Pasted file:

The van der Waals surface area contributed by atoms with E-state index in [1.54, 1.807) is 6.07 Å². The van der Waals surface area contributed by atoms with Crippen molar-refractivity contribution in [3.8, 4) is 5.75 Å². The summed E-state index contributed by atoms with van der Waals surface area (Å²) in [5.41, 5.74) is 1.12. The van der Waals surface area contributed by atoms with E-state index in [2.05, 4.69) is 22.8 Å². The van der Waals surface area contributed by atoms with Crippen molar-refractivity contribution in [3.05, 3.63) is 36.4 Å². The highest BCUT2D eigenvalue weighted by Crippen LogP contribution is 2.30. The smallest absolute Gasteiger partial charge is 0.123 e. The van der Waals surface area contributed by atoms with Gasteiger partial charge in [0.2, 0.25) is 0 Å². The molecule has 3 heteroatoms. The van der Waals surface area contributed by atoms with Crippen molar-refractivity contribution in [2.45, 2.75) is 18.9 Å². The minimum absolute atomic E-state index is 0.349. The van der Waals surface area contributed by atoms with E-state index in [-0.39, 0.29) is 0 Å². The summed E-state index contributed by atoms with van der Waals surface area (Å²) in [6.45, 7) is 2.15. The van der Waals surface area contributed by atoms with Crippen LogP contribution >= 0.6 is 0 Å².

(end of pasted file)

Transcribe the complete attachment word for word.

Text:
The van der Waals surface area contributed by atoms with E-state index in [1.54, 1.807) is 6.07 Å². The van der Waals surface area contributed by atoms with Crippen molar-refractivity contribution in [3.8, 4) is 5.75 Å². The summed E-state index contributed by atoms with van der Waals surface area (Å²) in [5.41, 5.74) is 1.12. The van der Waals surface area contributed by atoms with E-state index in [2.05, 4.69) is 22.8 Å². The van der Waals surface area contributed by atoms with Crippen molar-refractivity contribution in [3.05, 3.63) is 36.4 Å². The highest BCUT2D eigenvalue weighted by Crippen LogP contribution is 2.30. The smallest absolute Gasteiger partial charge is 0.123 e. The van der Waals surface area contributed by atoms with Gasteiger partial charge in [0.2, 0.25) is 0 Å². The molecule has 3 heteroatoms. The van der Waals surface area contributed by atoms with Crippen molar-refractivity contribution in [2.45, 2.75) is 18.9 Å². The minimum absolute atomic E-state index is 0.349. The van der Waals surface area contributed by atoms with E-state index in [-0.39, 0.29) is 0 Å². The summed E-state index contributed by atoms with van der Waals surface area (Å²) in [6.45, 7) is 2.15. The van der Waals surface area contributed by atoms with Crippen LogP contribution >= 0.6 is 0 Å².